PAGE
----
Riina Leminsky‘s life has been divided between Estonia and Germany for years: Enterprise Estonia, of which Invest Estonia is a part, has a team of four women in Germany called the Wirtschaftsförderung Estlands, whose goal is to bring capital, technology and knowledge to Estonia and create high-paying new jobs by advising German entrepreneurs.
Estonia’s favourable tax system, with its 0% rate of corporate income tax on reinvested and retained profit, is attractive to Germans. Leminsky says that what makes Estonia appealing is the opportunity it affords to further invest profits tax-free.
Huge investments take time and good relations
Leminsky ended up at Enterprise Estonia by chance: she went to work in Germany while simultaneously studying foreign economics and international business management, and wanted Estonia to be the focus of her dissertation. Because of a change in Enterprise Estonia whereby its foreign office moved from Berlin to Hamburg, it turned out that Leminsky got a job instead – and has been there now for 15 years.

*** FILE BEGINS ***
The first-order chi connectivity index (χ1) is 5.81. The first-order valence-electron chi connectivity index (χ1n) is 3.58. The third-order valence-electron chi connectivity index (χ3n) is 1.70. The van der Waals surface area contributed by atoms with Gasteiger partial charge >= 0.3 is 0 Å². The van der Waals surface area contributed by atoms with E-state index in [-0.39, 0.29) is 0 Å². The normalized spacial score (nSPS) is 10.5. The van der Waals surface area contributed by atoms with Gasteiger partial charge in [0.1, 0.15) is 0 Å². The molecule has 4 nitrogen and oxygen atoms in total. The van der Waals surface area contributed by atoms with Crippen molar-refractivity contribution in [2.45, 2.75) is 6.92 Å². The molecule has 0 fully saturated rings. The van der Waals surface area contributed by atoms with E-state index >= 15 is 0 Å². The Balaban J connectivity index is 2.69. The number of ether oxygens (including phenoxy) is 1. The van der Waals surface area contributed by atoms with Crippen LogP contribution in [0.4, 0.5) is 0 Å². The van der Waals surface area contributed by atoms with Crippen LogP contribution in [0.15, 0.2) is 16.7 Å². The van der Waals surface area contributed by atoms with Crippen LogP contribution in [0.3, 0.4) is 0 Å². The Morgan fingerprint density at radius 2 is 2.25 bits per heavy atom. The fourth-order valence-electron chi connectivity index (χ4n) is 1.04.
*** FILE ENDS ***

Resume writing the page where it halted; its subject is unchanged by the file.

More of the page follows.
Bringing in investments and building up partnerships is based on relationships. “There’s no doubt that there are better salesmen out there than me, but my goal is to create sustainable, long-term relationships with the management teams of companies that will benefit the Estonian business environment,” Leminsky explains.
When she started working, all she had to go on was theory: she lacked a business network, so everything had to be built from scratch over the years. First, an Estonian brand had to be established in order to be noticed. Here, the fact that nothing was known about Estonia at the time proved to be of help to Leminsky. There were no preconceptions – being ‘exotic’ was a perk.
“It was in Germany that I became a true Estonian patriot!” Leminsky laughs. “I realised that there were so few of us that we were like some exotic species. Estonia was something different, something special.”